Friday, May 8th, 2009

Earlier this week was May Fifth, Cinco De Mayo, the day that Americans get to play at being Mexican. Its something we like to do, play at being something we’re not. We’ve got a number of holidays that are built around the concept. On St. Patrick’s Day we get to be Irish. For Oktoberfest we get to be German. On Halloween we get to be whatever we want.

It’s one of the ways we live out the old Cheyenne saying, “Do not judge your neighbor until you walk two moons in his moccasins.”

One group, though, that we don’t seem to play at much, is the Jews. I’ve held a number of jobs over the years and hung out with different groups, and it’s pretty common for a group to go out for Mexican food on Cinco De Mayo, and vast numbers of people cook up corned beef and cabbage on St. Patrick’s Day, but I don’t think I’ve ever heard a group say something like “Hey, it’s Rosh Hashanah, let’s go to the deli.”

I asked God about it and he said it was because even more than we’re actors, Americans are lazy. He explained to me that there’s two reasons we don’t have a traditional “everyone is Jewish” day. The first is that we’ve never been able to decide on which Jewish Holiday to co-opt, but the other is the main one, the other is that the Jewish Holidays move around on our calendar and we’re just too lazy to keep track.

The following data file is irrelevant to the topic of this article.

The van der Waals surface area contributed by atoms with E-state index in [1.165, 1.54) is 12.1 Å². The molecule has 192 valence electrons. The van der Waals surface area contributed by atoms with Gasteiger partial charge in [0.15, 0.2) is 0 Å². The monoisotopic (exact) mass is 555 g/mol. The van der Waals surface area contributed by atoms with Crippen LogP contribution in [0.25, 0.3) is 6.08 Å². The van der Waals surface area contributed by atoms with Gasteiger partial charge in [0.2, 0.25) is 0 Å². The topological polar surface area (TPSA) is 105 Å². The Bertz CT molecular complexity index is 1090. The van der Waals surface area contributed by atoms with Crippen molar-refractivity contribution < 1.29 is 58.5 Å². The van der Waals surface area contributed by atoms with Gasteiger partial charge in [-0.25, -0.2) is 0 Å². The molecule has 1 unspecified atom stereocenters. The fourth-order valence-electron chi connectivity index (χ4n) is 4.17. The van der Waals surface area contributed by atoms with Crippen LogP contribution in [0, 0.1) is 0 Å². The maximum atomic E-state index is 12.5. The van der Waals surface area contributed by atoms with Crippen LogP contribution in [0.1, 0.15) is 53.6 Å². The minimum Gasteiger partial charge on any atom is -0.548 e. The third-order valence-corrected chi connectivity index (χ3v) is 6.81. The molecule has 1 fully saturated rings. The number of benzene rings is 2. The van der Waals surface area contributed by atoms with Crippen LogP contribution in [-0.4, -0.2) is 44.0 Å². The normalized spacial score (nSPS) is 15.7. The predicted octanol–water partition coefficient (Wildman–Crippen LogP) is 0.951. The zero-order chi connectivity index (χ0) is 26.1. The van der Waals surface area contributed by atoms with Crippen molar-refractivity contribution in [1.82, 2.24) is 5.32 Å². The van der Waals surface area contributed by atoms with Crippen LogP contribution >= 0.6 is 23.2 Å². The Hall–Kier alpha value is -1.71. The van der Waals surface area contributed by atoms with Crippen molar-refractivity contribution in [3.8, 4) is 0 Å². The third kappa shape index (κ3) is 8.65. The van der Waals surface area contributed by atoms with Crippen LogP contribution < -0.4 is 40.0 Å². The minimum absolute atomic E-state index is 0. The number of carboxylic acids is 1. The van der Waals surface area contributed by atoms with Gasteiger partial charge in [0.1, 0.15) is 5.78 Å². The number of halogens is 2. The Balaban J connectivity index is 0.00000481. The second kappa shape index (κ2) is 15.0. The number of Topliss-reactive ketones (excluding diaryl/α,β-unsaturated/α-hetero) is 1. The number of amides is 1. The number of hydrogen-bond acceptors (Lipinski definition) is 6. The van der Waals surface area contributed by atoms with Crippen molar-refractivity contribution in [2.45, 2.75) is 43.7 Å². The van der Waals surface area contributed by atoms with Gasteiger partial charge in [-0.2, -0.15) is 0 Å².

Would You Like Fries With That?

Friday, May 1st, 2009

Last weekend I went to the The Annual Grilled Cheese invitational. This is an event where people compete to produce the best grilled cheese sandwich. It’s rather like a chili cook-off with a high dose of silliness thrown in. Actually it occurs to me you could do a good event that combined the two things…

Think about it. Chili is often served with cheese on top and bread either on the side, or, in the case of a chili-size, underneath. So here’s what you do. You set up a big area. On the right side of this area you have a chili cook-off. On the left side you have a grilled cheese invitational. People file in on the right and get a bowl of chili. Then they saunter over to the left and pick up a grilled cheese sandwich. Cut the sandwich up into bite size pieces and smush them into the bowl of chili. Instant white-trash culinary haiku.

Anyway, it seems like a good idea to me, but when I told it to God, he told me I wasn’t allowed to look at any internet mashups for a month.